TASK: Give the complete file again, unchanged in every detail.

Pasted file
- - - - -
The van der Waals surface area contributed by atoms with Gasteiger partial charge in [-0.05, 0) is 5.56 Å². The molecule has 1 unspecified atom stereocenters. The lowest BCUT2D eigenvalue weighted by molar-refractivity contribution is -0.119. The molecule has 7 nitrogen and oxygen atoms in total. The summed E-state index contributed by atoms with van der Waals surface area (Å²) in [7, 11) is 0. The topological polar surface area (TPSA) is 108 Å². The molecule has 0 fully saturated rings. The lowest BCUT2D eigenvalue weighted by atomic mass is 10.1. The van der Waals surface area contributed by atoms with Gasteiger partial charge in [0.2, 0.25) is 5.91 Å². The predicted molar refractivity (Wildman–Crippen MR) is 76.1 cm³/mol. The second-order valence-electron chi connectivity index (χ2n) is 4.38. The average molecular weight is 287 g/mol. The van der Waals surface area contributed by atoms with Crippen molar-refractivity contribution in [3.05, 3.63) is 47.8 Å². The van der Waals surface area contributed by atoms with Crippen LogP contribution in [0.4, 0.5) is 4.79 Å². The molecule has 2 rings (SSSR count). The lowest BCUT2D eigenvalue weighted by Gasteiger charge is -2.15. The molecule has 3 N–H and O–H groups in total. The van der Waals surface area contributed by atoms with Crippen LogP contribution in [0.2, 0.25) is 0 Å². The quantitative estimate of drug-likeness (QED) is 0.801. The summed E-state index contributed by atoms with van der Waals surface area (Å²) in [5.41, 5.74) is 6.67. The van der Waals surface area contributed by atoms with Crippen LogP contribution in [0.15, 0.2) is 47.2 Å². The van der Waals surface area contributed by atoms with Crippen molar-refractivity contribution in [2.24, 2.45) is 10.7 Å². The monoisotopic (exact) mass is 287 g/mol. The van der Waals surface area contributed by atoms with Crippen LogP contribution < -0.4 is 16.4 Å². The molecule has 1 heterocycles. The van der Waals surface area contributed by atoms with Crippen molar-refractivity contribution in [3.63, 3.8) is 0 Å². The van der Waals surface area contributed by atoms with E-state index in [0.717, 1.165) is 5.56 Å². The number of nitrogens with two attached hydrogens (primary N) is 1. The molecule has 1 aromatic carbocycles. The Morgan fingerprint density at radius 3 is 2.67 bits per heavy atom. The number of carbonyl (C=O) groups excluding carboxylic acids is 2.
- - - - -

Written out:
The van der Waals surface area contributed by atoms with Gasteiger partial charge in [-0.05, 0) is 5.56 Å². The molecule has 1 unspecified atom stereocenters. The lowest BCUT2D eigenvalue weighted by molar-refractivity contribution is -0.119. The molecule has 7 nitrogen and oxygen atoms in total. The summed E-state index contributed by atoms with van der Waals surface area (Å²) in [7, 11) is 0. The topological polar surface area (TPSA) is 108 Å². The molecule has 0 fully saturated rings. The lowest BCUT2D eigenvalue weighted by atomic mass is 10.1. The van der Waals surface area contributed by atoms with Gasteiger partial charge in [0.2, 0.25) is 5.91 Å². The predicted molar refractivity (Wildman–Crippen MR) is 76.1 cm³/mol. The second-order valence-electron chi connectivity index (χ2n) is 4.38. The average molecular weight is 287 g/mol. The van der Waals surface area contributed by atoms with Crippen molar-refractivity contribution in [3.05, 3.63) is 47.8 Å². The van der Waals surface area contributed by atoms with Crippen LogP contribution in [0.4, 0.5) is 4.79 Å². The molecule has 2 rings (SSSR count). The lowest BCUT2D eigenvalue weighted by Gasteiger charge is -2.15. The molecule has 3 N–H and O–H groups in total. The van der Waals surface area contributed by atoms with Crippen LogP contribution in [0.2, 0.25) is 0 Å². The quantitative estimate of drug-likeness (QED) is 0.801. The summed E-state index contributed by atoms with van der Waals surface area (Å²) in [5.41, 5.74) is 6.67. The van der Waals surface area contributed by atoms with Crippen LogP contribution in [0.15, 0.2) is 47.2 Å². The van der Waals surface area contributed by atoms with Crippen molar-refractivity contribution in [2.24, 2.45) is 10.7 Å². The monoisotopic (exact) mass is 287 g/mol. The van der Waals surface area contributed by atoms with Crippen LogP contribution < -0.4 is 16.4 Å². The molecule has 1 heterocycles. The van der Waals surface area contributed by atoms with Crippen molar-refractivity contribution in [3.63, 3.8) is 0 Å². The van der Waals surface area contributed by atoms with E-state index in [0.717, 1.165) is 5.56 Å². The number of nitrogens with two attached hydrogens (primary N) is 1. The molecule has 1 aromatic carbocycles. The Morgan fingerprint density at radius 3 is 2.67 bits per heavy atom. The number of carbonyl (C=O) groups excluding carboxylic acids is 2.